No White Person Need Apply. Is the new sign at the Phoenix Aquatics Department for lifeguards. In fact, they are only hiring unqualified Hispanics and Blacks. Unqualified as in they cannot swim unqualified. A lifeguard that cannot swim is no use for the job.
After noticing that most of the lifeguards at the public pools used by Latino and African-American kids were white, the Phoenix aquatics department decided to try to recruit minorities.
More than 90 percent of the students at Alhambra High are black, Latino or Asian. On a recruiting effort there over the winter, the city’s Melissa Boyle tells students she’s not looking for strong swimmers. Like many under-resourced schools, Alhambra doesn’t have a swim team.
“We will work with you in your swimming abilities,” Boyle says.
Boyle’s colleague Kelly Martinez takes on the delicate task of explaining the scenario the city is trying to correct.
“The kids in the pool are all either Hispanic or black or whatever, and every lifeguard is white,” she says, “and we don’t like that. The kids don’t relate; there’s language issues.”
Martinez turns to a Latina student next to her. “Do you speak Spanish?” she asks. “We need more lifeguards who can speak Spanish.”
Competitive swimming still has a reputation as a white sport. And a national study released in 2010 found African-Americans and Latinos reported much lower swimming proficiency compared to whites.
“It’s that catch-22,” says Becky Hulett, who oversees Phoenix’s public pools. “If the kids don’t learn how to swim, as adults they are not going to swim, [and] they aren’t going to take their own kids to swim.”
So two years ago, Hulett began rethinking lifeguard recruitment. Traditionally, Phoenix’s 500 lifeguards came from more affluent parts of town, most of which are farther from the public pools.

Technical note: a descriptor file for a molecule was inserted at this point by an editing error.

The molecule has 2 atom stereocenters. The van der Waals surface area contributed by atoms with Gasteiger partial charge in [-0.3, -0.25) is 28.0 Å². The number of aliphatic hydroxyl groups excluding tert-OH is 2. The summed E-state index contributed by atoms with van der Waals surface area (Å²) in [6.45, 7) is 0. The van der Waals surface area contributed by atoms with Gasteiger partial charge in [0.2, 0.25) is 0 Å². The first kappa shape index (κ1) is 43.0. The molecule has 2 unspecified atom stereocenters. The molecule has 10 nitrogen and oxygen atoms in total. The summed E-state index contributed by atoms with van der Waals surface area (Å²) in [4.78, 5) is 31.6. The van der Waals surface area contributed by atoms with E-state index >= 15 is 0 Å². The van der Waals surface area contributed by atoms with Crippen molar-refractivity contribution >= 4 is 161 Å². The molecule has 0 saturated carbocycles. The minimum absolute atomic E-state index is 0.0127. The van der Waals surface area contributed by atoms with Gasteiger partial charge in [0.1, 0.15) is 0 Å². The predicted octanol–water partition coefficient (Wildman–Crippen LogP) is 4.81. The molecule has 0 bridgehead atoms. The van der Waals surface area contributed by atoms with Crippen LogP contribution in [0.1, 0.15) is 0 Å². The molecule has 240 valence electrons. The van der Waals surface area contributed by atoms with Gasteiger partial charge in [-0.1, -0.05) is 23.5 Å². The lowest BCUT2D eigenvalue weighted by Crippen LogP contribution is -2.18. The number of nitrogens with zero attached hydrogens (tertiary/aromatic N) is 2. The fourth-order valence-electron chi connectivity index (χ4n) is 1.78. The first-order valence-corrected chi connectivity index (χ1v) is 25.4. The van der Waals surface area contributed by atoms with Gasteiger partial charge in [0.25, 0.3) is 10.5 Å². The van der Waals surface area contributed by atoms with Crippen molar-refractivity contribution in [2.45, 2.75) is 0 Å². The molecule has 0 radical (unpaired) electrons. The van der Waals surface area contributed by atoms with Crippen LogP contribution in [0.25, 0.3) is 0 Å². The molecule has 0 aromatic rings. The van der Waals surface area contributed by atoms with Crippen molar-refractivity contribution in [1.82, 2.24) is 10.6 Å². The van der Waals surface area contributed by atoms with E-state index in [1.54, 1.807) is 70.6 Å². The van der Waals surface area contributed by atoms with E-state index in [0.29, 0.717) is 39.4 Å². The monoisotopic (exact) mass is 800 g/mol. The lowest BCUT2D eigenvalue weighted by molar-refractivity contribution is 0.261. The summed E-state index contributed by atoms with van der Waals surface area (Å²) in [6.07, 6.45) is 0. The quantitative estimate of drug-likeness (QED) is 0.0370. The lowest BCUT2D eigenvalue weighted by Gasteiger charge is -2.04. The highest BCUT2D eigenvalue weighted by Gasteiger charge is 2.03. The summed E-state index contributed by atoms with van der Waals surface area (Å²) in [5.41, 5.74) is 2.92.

“It really populated from schools that had swim teams, and so that was our feeder into our life guarding programs,” she says.
To help diversify its lifeguard ranks, the city raised about $15,000 over the past two years in scholarships to offset the cost of lifeguard-certification courses. Recruits who pass a swim test at the end can apply to be city lifeguards.
As the teens swim laps at Alhambra, it’s clear many haven’t had much formal training. But the coaches of the course aren’t fazed and are prepared to put in the time to teach.
“Honestly, I have a little bit a fear of the water, and I wanted to overcome that fear,” says high school junior Jesus Jimenez. He didn’t grow up going to pools with his family but likes the idea of life guarding.
“It is nice to have the satisfaction of knowing that if somebody is in trouble you can save them at any time,” he says.
If he is selected to be a lifeguard, other pool staff will work with him on his swimming skills all summer.
Just wait until the first child drowns. And the lawsuit begins. I suspect that dozens of children will drown due to the incompetence of the “Lifeguards”, Phoenix Aquatics Department, or both.
You get what you pay for. And in this case it isn’t gross incompetence but plain stupidity.